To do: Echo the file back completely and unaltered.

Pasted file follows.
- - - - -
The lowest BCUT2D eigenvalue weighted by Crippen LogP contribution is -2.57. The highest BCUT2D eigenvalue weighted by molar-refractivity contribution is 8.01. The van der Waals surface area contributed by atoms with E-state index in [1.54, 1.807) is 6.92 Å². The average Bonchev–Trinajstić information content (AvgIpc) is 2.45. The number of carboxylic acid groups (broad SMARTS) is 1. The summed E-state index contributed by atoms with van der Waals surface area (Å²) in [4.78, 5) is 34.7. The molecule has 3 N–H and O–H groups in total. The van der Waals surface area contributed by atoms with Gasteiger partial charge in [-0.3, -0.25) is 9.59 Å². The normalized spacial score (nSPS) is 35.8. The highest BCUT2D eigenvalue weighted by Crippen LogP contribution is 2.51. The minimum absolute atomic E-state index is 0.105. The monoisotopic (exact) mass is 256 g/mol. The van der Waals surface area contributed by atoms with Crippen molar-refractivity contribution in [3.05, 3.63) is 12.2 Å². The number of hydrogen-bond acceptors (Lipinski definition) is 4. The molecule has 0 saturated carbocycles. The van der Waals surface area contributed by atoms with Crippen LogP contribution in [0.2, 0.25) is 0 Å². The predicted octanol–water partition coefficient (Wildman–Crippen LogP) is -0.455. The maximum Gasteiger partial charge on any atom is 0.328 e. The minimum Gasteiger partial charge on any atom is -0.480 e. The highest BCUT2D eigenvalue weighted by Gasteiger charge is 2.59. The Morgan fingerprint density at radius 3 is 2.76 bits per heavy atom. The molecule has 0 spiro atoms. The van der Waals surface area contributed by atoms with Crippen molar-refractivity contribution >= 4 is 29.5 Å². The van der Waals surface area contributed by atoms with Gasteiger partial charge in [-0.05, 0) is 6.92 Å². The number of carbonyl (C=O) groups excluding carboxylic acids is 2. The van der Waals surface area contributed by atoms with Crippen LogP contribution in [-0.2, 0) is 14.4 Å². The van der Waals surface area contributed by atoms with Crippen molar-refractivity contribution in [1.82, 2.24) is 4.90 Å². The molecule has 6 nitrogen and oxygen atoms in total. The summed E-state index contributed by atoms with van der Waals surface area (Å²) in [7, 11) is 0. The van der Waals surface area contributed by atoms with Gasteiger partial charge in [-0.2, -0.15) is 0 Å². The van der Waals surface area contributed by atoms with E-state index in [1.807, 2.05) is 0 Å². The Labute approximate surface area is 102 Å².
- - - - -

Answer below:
The lowest BCUT2D eigenvalue weighted by Crippen LogP contribution is -2.57. The highest BCUT2D eigenvalue weighted by molar-refractivity contribution is 8.01. The van der Waals surface area contributed by atoms with E-state index in [1.54, 1.807) is 6.92 Å². The average Bonchev–Trinajstić information content (AvgIpc) is 2.45. The number of carboxylic acid groups (broad SMARTS) is 1. The summed E-state index contributed by atoms with van der Waals surface area (Å²) in [4.78, 5) is 34.7. The molecule has 3 N–H and O–H groups in total. The van der Waals surface area contributed by atoms with Gasteiger partial charge in [-0.3, -0.25) is 9.59 Å². The normalized spacial score (nSPS) is 35.8. The highest BCUT2D eigenvalue weighted by Crippen LogP contribution is 2.51. The minimum absolute atomic E-state index is 0.105. The monoisotopic (exact) mass is 256 g/mol. The van der Waals surface area contributed by atoms with Crippen molar-refractivity contribution in [3.05, 3.63) is 12.2 Å². The number of hydrogen-bond acceptors (Lipinski definition) is 4. The molecule has 0 saturated carbocycles. The van der Waals surface area contributed by atoms with Crippen LogP contribution in [0.2, 0.25) is 0 Å². The predicted octanol–water partition coefficient (Wildman–Crippen LogP) is -0.455. The maximum Gasteiger partial charge on any atom is 0.328 e. The minimum Gasteiger partial charge on any atom is -0.480 e. The highest BCUT2D eigenvalue weighted by Gasteiger charge is 2.59. The Morgan fingerprint density at radius 3 is 2.76 bits per heavy atom. The molecule has 0 spiro atoms. The van der Waals surface area contributed by atoms with Crippen molar-refractivity contribution >= 4 is 29.5 Å². The van der Waals surface area contributed by atoms with Gasteiger partial charge in [-0.05, 0) is 6.92 Å². The number of carbonyl (C=O) groups excluding carboxylic acids is 2. The van der Waals surface area contributed by atoms with Crippen LogP contribution in [-0.2, 0) is 14.4 Å². The van der Waals surface area contributed by atoms with Crippen molar-refractivity contribution in [1.82, 2.24) is 4.90 Å². The molecule has 6 nitrogen and oxygen atoms in total. The summed E-state index contributed by atoms with van der Waals surface area (Å²) in [7, 11) is 0. The van der Waals surface area contributed by atoms with Gasteiger partial charge in [-0.2, -0.15) is 0 Å². The van der Waals surface area contributed by atoms with E-state index in [1.807, 2.05) is 0 Å². The Labute approximate surface area is 102 Å².